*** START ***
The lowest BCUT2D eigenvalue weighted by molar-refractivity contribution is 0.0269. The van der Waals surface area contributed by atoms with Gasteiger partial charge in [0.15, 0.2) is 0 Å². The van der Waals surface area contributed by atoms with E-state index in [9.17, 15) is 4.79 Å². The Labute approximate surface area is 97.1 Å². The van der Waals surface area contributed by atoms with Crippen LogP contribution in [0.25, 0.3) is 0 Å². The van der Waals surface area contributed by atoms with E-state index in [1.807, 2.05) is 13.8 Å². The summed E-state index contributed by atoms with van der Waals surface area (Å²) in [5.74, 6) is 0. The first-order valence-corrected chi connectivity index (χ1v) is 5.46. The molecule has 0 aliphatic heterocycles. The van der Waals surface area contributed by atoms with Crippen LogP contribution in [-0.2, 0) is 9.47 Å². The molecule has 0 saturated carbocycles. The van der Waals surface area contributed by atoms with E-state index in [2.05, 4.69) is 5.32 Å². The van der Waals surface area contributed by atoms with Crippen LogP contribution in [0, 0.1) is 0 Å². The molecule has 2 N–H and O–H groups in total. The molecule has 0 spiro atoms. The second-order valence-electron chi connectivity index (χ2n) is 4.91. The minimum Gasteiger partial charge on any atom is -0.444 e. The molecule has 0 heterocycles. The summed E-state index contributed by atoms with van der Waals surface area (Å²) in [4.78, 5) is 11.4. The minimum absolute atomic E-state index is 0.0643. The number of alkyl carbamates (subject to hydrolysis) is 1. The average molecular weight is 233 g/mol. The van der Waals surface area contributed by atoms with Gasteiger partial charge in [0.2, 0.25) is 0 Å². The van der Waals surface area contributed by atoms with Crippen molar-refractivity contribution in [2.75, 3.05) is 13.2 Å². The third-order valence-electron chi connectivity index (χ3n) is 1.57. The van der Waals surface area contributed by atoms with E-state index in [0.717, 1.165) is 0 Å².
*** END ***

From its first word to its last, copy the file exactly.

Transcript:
The lowest BCUT2D eigenvalue weighted by molar-refractivity contribution is 0.0269. The van der Waals surface area contributed by atoms with Gasteiger partial charge in [0.15, 0.2) is 0 Å². The van der Waals surface area contributed by atoms with E-state index in [9.17, 15) is 4.79 Å². The Labute approximate surface area is 97.1 Å². The van der Waals surface area contributed by atoms with Crippen LogP contribution in [0.25, 0.3) is 0 Å². The van der Waals surface area contributed by atoms with E-state index in [1.807, 2.05) is 13.8 Å². The summed E-state index contributed by atoms with van der Waals surface area (Å²) in [5.74, 6) is 0. The first-order valence-corrected chi connectivity index (χ1v) is 5.46. The molecule has 0 aliphatic heterocycles. The van der Waals surface area contributed by atoms with Crippen LogP contribution in [-0.2, 0) is 9.47 Å². The molecule has 0 saturated carbocycles. The van der Waals surface area contributed by atoms with E-state index in [2.05, 4.69) is 5.32 Å². The van der Waals surface area contributed by atoms with Crippen LogP contribution in [0, 0.1) is 0 Å². The molecule has 2 N–H and O–H groups in total. The molecule has 0 spiro atoms. The second-order valence-electron chi connectivity index (χ2n) is 4.91. The minimum Gasteiger partial charge on any atom is -0.444 e. The molecule has 0 heterocycles. The summed E-state index contributed by atoms with van der Waals surface area (Å²) in [4.78, 5) is 11.4. The minimum absolute atomic E-state index is 0.0643. The number of alkyl carbamates (subject to hydrolysis) is 1. The average molecular weight is 233 g/mol. The van der Waals surface area contributed by atoms with Gasteiger partial charge in [0.2, 0.25) is 0 Å². The van der Waals surface area contributed by atoms with Crippen molar-refractivity contribution in [2.75, 3.05) is 13.2 Å². The third-order valence-electron chi connectivity index (χ3n) is 1.57. The van der Waals surface area contributed by atoms with E-state index in [0.717, 1.165) is 0 Å².